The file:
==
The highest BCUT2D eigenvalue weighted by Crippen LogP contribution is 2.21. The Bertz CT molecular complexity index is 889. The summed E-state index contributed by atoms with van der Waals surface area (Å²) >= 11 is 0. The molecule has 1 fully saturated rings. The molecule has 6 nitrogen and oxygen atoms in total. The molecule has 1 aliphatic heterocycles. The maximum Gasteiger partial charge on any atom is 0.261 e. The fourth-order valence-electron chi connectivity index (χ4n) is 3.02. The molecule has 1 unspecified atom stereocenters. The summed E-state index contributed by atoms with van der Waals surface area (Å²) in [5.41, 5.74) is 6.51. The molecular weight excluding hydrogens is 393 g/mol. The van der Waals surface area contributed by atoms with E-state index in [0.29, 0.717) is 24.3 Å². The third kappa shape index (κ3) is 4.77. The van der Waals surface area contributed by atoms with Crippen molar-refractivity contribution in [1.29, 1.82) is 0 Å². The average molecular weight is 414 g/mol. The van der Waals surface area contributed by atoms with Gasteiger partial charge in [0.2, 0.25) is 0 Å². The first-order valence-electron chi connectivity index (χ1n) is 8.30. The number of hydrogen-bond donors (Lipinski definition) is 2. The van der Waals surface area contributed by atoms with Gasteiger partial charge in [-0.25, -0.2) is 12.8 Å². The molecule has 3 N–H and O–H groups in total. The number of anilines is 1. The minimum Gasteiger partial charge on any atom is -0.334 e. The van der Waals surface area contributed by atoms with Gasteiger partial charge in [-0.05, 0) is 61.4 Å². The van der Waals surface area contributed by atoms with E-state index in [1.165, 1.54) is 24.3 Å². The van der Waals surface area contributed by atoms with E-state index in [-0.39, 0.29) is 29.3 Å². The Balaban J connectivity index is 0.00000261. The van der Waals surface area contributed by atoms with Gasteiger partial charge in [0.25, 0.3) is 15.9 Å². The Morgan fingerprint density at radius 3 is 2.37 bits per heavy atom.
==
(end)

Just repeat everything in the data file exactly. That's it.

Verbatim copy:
The highest BCUT2D eigenvalue weighted by Crippen LogP contribution is 2.21. The Bertz CT molecular complexity index is 889. The summed E-state index contributed by atoms with van der Waals surface area (Å²) >= 11 is 0. The molecule has 1 fully saturated rings. The molecule has 6 nitrogen and oxygen atoms in total. The molecule has 1 aliphatic heterocycles. The maximum Gasteiger partial charge on any atom is 0.261 e. The fourth-order valence-electron chi connectivity index (χ4n) is 3.02. The molecule has 1 unspecified atom stereocenters. The summed E-state index contributed by atoms with van der Waals surface area (Å²) in [5.41, 5.74) is 6.51. The molecular weight excluding hydrogens is 393 g/mol. The van der Waals surface area contributed by atoms with E-state index in [0.29, 0.717) is 24.3 Å². The third kappa shape index (κ3) is 4.77. The van der Waals surface area contributed by atoms with Crippen molar-refractivity contribution in [1.29, 1.82) is 0 Å². The average molecular weight is 414 g/mol. The van der Waals surface area contributed by atoms with Gasteiger partial charge in [0.2, 0.25) is 0 Å². The first-order valence-electron chi connectivity index (χ1n) is 8.30. The number of hydrogen-bond donors (Lipinski definition) is 2. The van der Waals surface area contributed by atoms with Gasteiger partial charge in [-0.25, -0.2) is 12.8 Å². The molecule has 3 N–H and O–H groups in total. The number of anilines is 1. The minimum Gasteiger partial charge on any atom is -0.334 e. The van der Waals surface area contributed by atoms with Gasteiger partial charge in [-0.05, 0) is 61.4 Å². The van der Waals surface area contributed by atoms with E-state index in [1.165, 1.54) is 24.3 Å². The van der Waals surface area contributed by atoms with E-state index in [-0.39, 0.29) is 29.3 Å². The Balaban J connectivity index is 0.00000261. The van der Waals surface area contributed by atoms with Gasteiger partial charge in [0.25, 0.3) is 15.9 Å². The Morgan fingerprint density at radius 3 is 2.37 bits per heavy atom.